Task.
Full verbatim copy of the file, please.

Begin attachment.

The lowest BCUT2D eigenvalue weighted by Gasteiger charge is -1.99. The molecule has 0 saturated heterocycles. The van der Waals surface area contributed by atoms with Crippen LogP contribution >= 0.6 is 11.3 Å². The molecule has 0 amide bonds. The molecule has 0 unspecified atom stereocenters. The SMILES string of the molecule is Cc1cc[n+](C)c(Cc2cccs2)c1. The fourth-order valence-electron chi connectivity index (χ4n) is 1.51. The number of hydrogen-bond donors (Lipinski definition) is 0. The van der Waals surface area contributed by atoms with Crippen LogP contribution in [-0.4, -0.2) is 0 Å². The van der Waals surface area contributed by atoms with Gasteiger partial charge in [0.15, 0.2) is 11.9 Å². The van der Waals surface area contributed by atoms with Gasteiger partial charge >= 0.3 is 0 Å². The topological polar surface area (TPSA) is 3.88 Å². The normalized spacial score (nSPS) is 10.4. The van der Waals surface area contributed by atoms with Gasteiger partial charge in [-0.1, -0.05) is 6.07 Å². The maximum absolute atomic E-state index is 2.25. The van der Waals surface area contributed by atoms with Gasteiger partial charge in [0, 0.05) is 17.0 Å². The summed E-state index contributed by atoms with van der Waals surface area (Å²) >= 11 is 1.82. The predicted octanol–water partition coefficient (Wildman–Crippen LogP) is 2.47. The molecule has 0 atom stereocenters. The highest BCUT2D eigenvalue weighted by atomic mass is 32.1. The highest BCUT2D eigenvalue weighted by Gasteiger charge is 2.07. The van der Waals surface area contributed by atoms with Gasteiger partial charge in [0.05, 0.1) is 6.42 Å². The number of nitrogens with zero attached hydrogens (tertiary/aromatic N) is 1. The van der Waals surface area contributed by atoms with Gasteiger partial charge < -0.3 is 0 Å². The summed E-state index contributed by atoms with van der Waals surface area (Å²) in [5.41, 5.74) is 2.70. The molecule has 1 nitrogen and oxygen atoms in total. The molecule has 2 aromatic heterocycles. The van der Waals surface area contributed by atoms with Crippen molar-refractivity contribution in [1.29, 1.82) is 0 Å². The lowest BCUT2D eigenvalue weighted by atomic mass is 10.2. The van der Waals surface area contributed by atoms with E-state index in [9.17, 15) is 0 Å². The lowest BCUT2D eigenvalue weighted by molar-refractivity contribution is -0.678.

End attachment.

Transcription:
The lowest BCUT2D eigenvalue weighted by Gasteiger charge is -1.99. The molecule has 0 saturated heterocycles. The van der Waals surface area contributed by atoms with Crippen LogP contribution >= 0.6 is 11.3 Å². The molecule has 0 amide bonds. The molecule has 0 unspecified atom stereocenters. The SMILES string of the molecule is Cc1cc[n+](C)c(Cc2cccs2)c1. The fourth-order valence-electron chi connectivity index (χ4n) is 1.51. The number of hydrogen-bond donors (Lipinski definition) is 0. The van der Waals surface area contributed by atoms with Crippen LogP contribution in [-0.4, -0.2) is 0 Å². The van der Waals surface area contributed by atoms with Gasteiger partial charge in [0.15, 0.2) is 11.9 Å². The van der Waals surface area contributed by atoms with Gasteiger partial charge >= 0.3 is 0 Å². The topological polar surface area (TPSA) is 3.88 Å². The normalized spacial score (nSPS) is 10.4. The van der Waals surface area contributed by atoms with Gasteiger partial charge in [-0.1, -0.05) is 6.07 Å². The maximum absolute atomic E-state index is 2.25. The van der Waals surface area contributed by atoms with Gasteiger partial charge in [0, 0.05) is 17.0 Å². The summed E-state index contributed by atoms with van der Waals surface area (Å²) >= 11 is 1.82. The predicted octanol–water partition coefficient (Wildman–Crippen LogP) is 2.47. The molecule has 0 atom stereocenters. The highest BCUT2D eigenvalue weighted by atomic mass is 32.1. The highest BCUT2D eigenvalue weighted by Gasteiger charge is 2.07. The van der Waals surface area contributed by atoms with Gasteiger partial charge in [0.05, 0.1) is 6.42 Å². The number of nitrogens with zero attached hydrogens (tertiary/aromatic N) is 1. The van der Waals surface area contributed by atoms with Gasteiger partial charge < -0.3 is 0 Å². The summed E-state index contributed by atoms with van der Waals surface area (Å²) in [5.41, 5.74) is 2.70. The molecule has 1 nitrogen and oxygen atoms in total. The molecule has 2 aromatic heterocycles. The van der Waals surface area contributed by atoms with Crippen molar-refractivity contribution in [1.29, 1.82) is 0 Å². The lowest BCUT2D eigenvalue weighted by atomic mass is 10.2. The van der Waals surface area contributed by atoms with E-state index in [9.17, 15) is 0 Å². The lowest BCUT2D eigenvalue weighted by molar-refractivity contribution is -0.678.